headliner, born October 26, 1967, in Whangarei, New Zealand, maximised
his audience share in a fad driven market that spits out its victims
with venomous glee.
But equally importantly, when the house lights dimmed, was song
sequencing - an art form that Urban has mastered in 20 years on
the Lost Highway here and overseas.
The artist kicked off with Once In A Life Time - also entrée
for his sixth album Love, Pain & The Whole Crazy Thing
that segued into Where The Black Top Ends.
enabled the sound crew to equalise instrumentation and vocals as
Urban tested the catwalk above the mosh pit to the centre of the
auditorium - locale of his acoustic cameo.
< Photo by Linda Di Nola
was later - now was time to ascend from the generic "Melbourne, how
are you feeling?" to the personalised response to the "hug me"
banner from Colac mother Kathy and daughter Sofie greeting.
Yes, the dairy belt belles rang on stage with the artist as he warned
"easy, my wife's in the audience."
Then it was back to business - showcasing the new album with his original
Shine and Sarah Buxton penned hit Stupid Boy punctuated
by Raining On Sunday from 2002 disc Golden Road.
The not so subliminal Cassius Clay images on the video screen were an
ideal vehicle for reality rooted original Used To The Pain that
preceded the band following leader on the long catwalk to their cameo
Urban began band introductions with bassist Jerry Flowers, who has been
with him 14 years including an off air visit to Nu Country FM Beer Can
Hill studio in their Ranch days, before performing You're My Better
The artist also exploited product placement by showcasing new Maton guitar and then wife Nicole, with a cute cameo on the big screen, before launching into a refrain of the Bob Crewe-Kenny Nolan penned Frankie Valli & The Four Seasons hit My Eyes Adored You and his Rodney Crowell hit Making Memories Of Us.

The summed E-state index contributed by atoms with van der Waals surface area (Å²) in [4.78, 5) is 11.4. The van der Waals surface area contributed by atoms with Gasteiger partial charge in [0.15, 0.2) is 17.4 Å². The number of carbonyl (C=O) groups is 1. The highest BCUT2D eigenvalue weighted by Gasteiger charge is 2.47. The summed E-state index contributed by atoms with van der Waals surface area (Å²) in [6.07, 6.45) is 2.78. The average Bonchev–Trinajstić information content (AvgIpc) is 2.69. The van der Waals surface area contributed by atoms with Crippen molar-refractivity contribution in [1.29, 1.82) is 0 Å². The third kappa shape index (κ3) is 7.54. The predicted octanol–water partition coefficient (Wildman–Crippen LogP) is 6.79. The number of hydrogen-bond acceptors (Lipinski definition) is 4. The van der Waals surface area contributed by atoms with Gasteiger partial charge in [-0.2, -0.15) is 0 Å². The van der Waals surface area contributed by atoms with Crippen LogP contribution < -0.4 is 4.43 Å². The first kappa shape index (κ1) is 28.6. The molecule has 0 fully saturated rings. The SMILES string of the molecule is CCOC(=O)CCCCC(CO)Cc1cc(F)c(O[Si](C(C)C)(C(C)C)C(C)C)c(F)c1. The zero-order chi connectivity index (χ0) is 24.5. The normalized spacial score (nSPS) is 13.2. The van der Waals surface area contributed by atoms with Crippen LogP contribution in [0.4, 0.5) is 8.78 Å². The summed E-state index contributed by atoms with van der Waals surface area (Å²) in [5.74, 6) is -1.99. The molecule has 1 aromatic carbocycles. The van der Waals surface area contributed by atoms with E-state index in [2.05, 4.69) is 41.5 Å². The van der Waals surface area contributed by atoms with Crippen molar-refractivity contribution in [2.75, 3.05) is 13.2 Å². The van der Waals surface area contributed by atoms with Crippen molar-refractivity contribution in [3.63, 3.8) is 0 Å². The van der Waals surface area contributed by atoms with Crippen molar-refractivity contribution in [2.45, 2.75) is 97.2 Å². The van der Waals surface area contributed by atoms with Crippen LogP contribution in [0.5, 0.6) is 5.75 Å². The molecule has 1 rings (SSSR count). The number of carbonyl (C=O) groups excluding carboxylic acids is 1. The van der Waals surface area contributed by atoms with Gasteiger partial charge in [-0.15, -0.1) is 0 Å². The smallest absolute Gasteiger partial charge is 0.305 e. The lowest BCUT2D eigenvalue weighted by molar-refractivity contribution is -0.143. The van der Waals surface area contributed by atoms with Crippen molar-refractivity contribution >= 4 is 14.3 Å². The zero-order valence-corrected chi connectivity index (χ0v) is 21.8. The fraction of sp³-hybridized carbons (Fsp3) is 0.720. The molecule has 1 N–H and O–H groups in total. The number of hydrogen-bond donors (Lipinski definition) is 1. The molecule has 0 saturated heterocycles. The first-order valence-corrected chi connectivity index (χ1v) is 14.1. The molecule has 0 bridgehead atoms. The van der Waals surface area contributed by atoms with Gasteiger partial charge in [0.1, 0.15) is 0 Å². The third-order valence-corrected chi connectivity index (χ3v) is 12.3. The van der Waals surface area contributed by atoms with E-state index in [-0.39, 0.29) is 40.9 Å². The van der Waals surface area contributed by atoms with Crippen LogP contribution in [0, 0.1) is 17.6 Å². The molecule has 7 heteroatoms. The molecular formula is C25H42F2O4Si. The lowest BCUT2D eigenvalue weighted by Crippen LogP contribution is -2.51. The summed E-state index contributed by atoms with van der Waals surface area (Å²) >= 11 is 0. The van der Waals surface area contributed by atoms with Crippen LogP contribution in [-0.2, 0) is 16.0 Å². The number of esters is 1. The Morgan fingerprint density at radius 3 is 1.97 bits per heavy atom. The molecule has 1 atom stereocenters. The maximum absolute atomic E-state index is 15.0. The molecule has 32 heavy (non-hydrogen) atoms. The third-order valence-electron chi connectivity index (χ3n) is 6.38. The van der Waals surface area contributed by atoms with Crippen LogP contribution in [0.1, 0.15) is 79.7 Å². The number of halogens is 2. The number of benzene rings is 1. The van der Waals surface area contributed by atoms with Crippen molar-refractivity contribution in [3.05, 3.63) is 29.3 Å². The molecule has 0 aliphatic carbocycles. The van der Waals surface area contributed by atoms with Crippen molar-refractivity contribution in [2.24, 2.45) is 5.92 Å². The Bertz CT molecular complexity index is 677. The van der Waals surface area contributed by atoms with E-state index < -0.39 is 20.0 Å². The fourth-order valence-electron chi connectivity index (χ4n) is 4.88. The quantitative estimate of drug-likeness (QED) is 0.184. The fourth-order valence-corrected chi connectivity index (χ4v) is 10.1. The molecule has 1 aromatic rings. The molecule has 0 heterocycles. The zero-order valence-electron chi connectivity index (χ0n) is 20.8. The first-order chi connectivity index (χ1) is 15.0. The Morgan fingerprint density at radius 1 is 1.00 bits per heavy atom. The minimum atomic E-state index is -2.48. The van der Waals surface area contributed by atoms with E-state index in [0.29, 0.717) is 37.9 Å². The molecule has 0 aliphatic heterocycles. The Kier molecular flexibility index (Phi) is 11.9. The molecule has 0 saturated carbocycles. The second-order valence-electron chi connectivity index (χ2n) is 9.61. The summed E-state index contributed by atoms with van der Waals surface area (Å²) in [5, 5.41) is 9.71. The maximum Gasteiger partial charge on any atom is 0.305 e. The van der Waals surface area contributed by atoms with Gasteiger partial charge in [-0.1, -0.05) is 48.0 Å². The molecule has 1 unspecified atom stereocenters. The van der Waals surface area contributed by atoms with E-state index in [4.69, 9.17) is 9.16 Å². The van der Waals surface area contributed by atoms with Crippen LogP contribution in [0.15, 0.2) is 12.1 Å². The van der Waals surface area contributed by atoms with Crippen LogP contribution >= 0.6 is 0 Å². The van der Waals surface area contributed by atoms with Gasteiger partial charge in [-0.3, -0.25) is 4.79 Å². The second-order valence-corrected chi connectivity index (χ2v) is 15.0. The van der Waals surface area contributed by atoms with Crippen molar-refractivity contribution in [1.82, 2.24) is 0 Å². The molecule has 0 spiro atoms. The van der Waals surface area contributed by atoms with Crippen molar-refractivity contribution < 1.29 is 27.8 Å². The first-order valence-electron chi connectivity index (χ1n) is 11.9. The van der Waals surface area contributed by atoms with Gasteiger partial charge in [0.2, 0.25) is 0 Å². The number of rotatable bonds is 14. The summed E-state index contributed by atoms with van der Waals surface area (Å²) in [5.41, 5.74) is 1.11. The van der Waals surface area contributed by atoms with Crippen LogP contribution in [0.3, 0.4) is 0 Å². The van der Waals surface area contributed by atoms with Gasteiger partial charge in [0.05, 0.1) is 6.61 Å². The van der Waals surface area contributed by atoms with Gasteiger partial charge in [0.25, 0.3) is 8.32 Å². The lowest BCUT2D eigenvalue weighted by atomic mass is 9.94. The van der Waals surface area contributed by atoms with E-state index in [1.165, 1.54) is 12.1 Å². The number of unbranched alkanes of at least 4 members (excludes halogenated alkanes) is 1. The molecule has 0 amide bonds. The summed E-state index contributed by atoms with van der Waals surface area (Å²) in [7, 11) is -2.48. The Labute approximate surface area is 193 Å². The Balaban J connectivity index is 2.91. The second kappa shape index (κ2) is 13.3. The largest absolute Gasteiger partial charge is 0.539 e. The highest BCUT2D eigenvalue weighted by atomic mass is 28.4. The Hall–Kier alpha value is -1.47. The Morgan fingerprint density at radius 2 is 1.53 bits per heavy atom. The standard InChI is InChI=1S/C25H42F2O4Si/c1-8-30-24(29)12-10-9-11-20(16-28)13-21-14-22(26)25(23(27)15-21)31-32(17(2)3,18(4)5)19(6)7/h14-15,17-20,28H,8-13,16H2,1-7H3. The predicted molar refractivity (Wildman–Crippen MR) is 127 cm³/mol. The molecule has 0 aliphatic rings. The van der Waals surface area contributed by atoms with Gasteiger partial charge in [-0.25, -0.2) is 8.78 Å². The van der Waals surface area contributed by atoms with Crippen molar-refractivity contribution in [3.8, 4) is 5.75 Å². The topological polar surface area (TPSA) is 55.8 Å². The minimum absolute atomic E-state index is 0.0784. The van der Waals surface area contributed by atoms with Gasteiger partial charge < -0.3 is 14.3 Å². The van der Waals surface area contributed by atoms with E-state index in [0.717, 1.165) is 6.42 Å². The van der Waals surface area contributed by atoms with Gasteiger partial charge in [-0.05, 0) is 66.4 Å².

with banjo locked away for this tour, introduced Chris Rodriguez
on mandolin as he reached back for You'll Think Of Me.
But then came the visual and aural highlight - new single I Told
You So soaring from 21 to 14 with a bullet in the U.S. - that
began at acoustic central before the main stage lights zoomed in
on the 16 strong drum line of the Australian Youth Band.
An existential exit of sorts to the band's return with Days Go
By and Urban plucking pathos on piano of Can't Stop Loving
You and Tonight I Wanna Cry.
Urban's band revved up Just Wanna Be Me and Somebody Like You before he used a marital confessional to thank the audience for patience during his rehab. Not only do his fans find it commendable that Urban successfully completed rehab, any DUI lawyer Columbus would be impressed with his commitment to get sober.
cold hard facts are I wouldn't be here playing music if it wasn't for
my wife," Urban revealed as he introduced Got It Right This Time.
His encore began as an Australasian cross-cultural sprint on the catwalk
as he kicked off Dragon hit Are You Old Enough while young mothers
Vikki and Donna Simpson proved they were when they harmonised from the
Urban peaked in his fitting finale Everybody Loves Somebody Some Time.
So what's the verdict?
Well, country purists may regret culling of the bluegrass that highlighted
those multi instrumental skills on previous tours.
But, with a narrow window to commercial radio cracked open by Nova sponsorship
of the tour, he zeroed in with a rocking country pop projectile aimed
squarely at suburbia and middle Australia.
This obviously upset some suburban broadsheet rock critics but not the
avid army of new fans not imprisoned in cyber chat cells.
by David Dawson with photos by Linda Di Nola